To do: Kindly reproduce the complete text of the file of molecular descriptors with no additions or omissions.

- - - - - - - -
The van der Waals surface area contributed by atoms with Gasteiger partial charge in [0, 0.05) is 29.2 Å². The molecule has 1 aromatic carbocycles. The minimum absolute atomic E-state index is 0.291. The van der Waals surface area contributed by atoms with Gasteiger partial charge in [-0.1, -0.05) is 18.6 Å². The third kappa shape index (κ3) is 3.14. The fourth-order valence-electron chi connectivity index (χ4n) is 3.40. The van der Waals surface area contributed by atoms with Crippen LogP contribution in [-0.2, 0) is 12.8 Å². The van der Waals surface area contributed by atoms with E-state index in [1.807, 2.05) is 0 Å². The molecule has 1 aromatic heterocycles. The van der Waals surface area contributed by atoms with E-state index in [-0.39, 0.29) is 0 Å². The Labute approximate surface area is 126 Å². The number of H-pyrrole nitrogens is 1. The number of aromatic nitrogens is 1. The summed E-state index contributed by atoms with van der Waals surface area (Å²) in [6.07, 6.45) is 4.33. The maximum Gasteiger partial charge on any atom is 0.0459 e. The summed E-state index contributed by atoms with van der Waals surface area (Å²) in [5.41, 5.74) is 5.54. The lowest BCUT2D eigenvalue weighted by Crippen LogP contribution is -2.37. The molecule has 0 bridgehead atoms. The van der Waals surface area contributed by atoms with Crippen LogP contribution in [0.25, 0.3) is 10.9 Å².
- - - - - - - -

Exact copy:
The van der Waals surface area contributed by atoms with Gasteiger partial charge in [0, 0.05) is 29.2 Å². The molecule has 1 aromatic carbocycles. The minimum absolute atomic E-state index is 0.291. The van der Waals surface area contributed by atoms with Gasteiger partial charge in [-0.1, -0.05) is 18.6 Å². The third kappa shape index (κ3) is 3.14. The fourth-order valence-electron chi connectivity index (χ4n) is 3.40. The van der Waals surface area contributed by atoms with Crippen LogP contribution in [-0.2, 0) is 12.8 Å². The van der Waals surface area contributed by atoms with E-state index in [1.807, 2.05) is 0 Å². The molecule has 1 aromatic heterocycles. The van der Waals surface area contributed by atoms with E-state index in [-0.39, 0.29) is 0 Å². The Labute approximate surface area is 126 Å². The number of H-pyrrole nitrogens is 1. The number of aromatic nitrogens is 1. The summed E-state index contributed by atoms with van der Waals surface area (Å²) in [6.07, 6.45) is 4.33. The maximum Gasteiger partial charge on any atom is 0.0459 e. The summed E-state index contributed by atoms with van der Waals surface area (Å²) in [5.41, 5.74) is 5.54. The lowest BCUT2D eigenvalue weighted by Crippen LogP contribution is -2.37. The molecule has 0 bridgehead atoms. The van der Waals surface area contributed by atoms with Crippen LogP contribution in [0.25, 0.3) is 10.9 Å².